Showing posts from April, 2017

Prison guards need non-violent communication training, too!

It’s a terrible thing to lose your mom.  It’s even worse for someone in prison to lose a mother, or any family member for that matter.  There’s no way to mourn.  No one to talk to.  There’s no quiet time for reflection.  Other family members can’t be there with you to share memories.  You may not even attend the memorial service.  It’s heart-wrenching! So a young, 28-year-old Connor was hurting last week on the day of his mother’s funeral, and it’s no surprise that he got into an argument with a Corrections Officer.  From that point on, specific details aren’t available, but we’ve received enough reports that substantiate the final chapter of the story.  Connor told the officer his mother had died, and the aggravated officer replied, “F*** your mom!” Connor’s response was a quick punch to the officer’s face.  And predictably, other guards raced to help and Connor became a punching bag.  He was hauled away to Level 4 in a cart, we’re told, bleeding and suffering from possible h

When we can't help, that's what breaks my heart!

“War is hell.”  A quote attributed to General William Tecumseh Sherman dating back to the Civil War. “Prison is hell.”  A quote attributed to Doug Tjapkes at the turn of the 21 st Century. Articles appearing in our newspapers and on our television sets in recent years seem to show a dramatic improvement in prison life:  college and seminary courses, community college affiliations, new programs offering vocational training, new dog-training programs, new and improved arts and hobby-craft projects.  But the reality is:  Prison is still hell!  Pure and simple.  No if, and, or but about it.  And while the reformers and politicians are grabbing the headlines about our improvements, you can be assured that there are enough of the old guard, the hard line establishment, to make sure that prison remains hell.  Retribution and punishment are rife!  Rehabilitation and restoration are almost non-existent! We are as guilty as others in painting a rosy picture.  If HFP hopes to raise

And IF we're Easter People, it's time to show it!

In my Easter blog this year, I made reference to a delightful Avery and Marsh song that Marcia and I have loved ever since we attended their workshop eons ago. Ev'ry morning is Easter morning from now on! Ev'ry day's resurrection day, the past is over and gone! Goodbye guilt, goodbye fear, good riddance! Hello Lord, Hello sun! I am one of the Easter People! My new life has begun! I am so impressed that, on Ash Wednesday, so many people are not ashamed to wear the sign of the cross smeared on their foreheads. I am so impressed that, on Easter morning, so many people who aren’t all that interested in church during the year, feel that it is important to get to the Easter service. That tells me that many people are not ashamed of what this Jesus stood for.  And if that is the case, and if every day is “resurrection day” from now on, then those of us who call ourselves “Easter People” must not be ashamed to -stand with the victims of war; -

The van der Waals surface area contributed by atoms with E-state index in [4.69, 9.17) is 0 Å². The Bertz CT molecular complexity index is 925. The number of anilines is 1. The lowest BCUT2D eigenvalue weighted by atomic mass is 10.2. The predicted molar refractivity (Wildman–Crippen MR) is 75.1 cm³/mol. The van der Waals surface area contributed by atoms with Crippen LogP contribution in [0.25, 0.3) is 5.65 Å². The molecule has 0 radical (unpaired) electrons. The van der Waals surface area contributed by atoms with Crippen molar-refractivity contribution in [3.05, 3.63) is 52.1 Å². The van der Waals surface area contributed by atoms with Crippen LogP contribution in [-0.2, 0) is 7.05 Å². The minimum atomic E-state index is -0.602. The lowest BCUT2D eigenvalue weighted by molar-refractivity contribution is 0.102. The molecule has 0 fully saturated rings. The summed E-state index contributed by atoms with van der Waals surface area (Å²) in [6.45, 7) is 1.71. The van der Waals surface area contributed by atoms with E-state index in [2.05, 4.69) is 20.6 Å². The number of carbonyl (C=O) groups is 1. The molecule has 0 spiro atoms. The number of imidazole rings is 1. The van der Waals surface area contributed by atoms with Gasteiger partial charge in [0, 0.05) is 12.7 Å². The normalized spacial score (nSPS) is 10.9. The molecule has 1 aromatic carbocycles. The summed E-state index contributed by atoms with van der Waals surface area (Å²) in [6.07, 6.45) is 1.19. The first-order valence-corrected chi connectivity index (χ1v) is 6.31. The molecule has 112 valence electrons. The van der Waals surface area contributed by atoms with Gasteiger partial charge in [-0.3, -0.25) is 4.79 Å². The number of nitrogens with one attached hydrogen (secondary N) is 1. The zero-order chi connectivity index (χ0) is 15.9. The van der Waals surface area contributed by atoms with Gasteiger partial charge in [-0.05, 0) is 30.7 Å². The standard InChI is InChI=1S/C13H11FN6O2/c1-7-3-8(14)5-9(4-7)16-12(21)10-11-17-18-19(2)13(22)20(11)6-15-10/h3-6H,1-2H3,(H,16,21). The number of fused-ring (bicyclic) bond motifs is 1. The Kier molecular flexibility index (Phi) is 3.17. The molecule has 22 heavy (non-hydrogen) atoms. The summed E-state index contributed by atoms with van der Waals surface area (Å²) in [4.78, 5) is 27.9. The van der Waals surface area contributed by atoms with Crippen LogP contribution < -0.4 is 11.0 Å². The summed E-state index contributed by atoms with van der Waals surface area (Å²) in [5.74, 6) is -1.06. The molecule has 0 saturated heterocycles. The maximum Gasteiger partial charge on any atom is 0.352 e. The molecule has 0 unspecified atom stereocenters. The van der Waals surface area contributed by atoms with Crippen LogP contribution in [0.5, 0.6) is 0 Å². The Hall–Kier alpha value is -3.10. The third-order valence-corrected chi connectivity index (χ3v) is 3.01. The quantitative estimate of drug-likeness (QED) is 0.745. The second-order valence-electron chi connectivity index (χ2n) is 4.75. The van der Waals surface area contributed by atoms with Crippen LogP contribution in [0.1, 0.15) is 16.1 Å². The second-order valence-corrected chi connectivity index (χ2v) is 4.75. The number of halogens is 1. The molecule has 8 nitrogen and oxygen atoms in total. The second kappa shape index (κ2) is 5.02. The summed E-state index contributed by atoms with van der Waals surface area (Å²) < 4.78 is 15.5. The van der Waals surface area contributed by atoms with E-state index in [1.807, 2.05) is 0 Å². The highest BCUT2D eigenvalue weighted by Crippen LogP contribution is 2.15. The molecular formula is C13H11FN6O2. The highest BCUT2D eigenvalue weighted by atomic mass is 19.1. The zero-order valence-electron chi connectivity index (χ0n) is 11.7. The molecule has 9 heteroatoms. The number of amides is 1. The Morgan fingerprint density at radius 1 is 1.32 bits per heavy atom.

Why the Risen Lord relates so well to prisoners?

I have an idea why Jesus relates so much to prisoners and their various plights.  Hear me out. It’s Easter time, 2017.  On Maundy Thursday Pope Francis, one of my heroes, entered a prison in Italy and washed the feet of more than a dozen former mafia figures, now incarcerated.  On Good Friday, around the world, people attended services observing the death of our Savior.  On Easter morning, church attendance records will break as people attend services celebrating the resurrection of the Christ. Then comes Monday.  I love the whimsical Avery and Marsh Easter song that goes like this: Ev'ry morning is Easter morning from now on! Ev'ry day's resurrection day, the past is over and gone! I always hope it will be that way.  But the reality of the situation is that, once Easter is gone, it will be forgotten by many until this time in 2018.  We went to church.  We thought of Jesus.  Our dues have been paid.  Now it’s back to the real world. No wonder Jesu

Innocent until proven guilty? Don't you believe it for a second!

You’re guilty until proven innocent.  It’s not something we proclaim out in the open here in the home of the brave and the land of the free.  But it’s a fact.  Prosecutors and defense attorneys know it.  Cops know it.  Judges know it.  And if other factors are involved, such as race and poverty, the situation gets even worse. Why am I thinking about this, or, it seems, ranting? Well, I’m reviewing the Maurice Carter story.  The publisher of my book SWEET FREEDOM has asked me to write and voice personal intros to each chapter of the book, for an “enhanced” e-book version that will be coming out.  And so, during my brief vacation when I enjoy taking a little time to do some writing, I’m reliving the Maurice Carter story.  Now the enjoyment is turning to renewed disgust. Maurice Carter’s story demonstrates, once again, just how difficult it is to prove you are innocent once you get sucked into the so-called justice system.  Not only that, it proves just how easy it is to get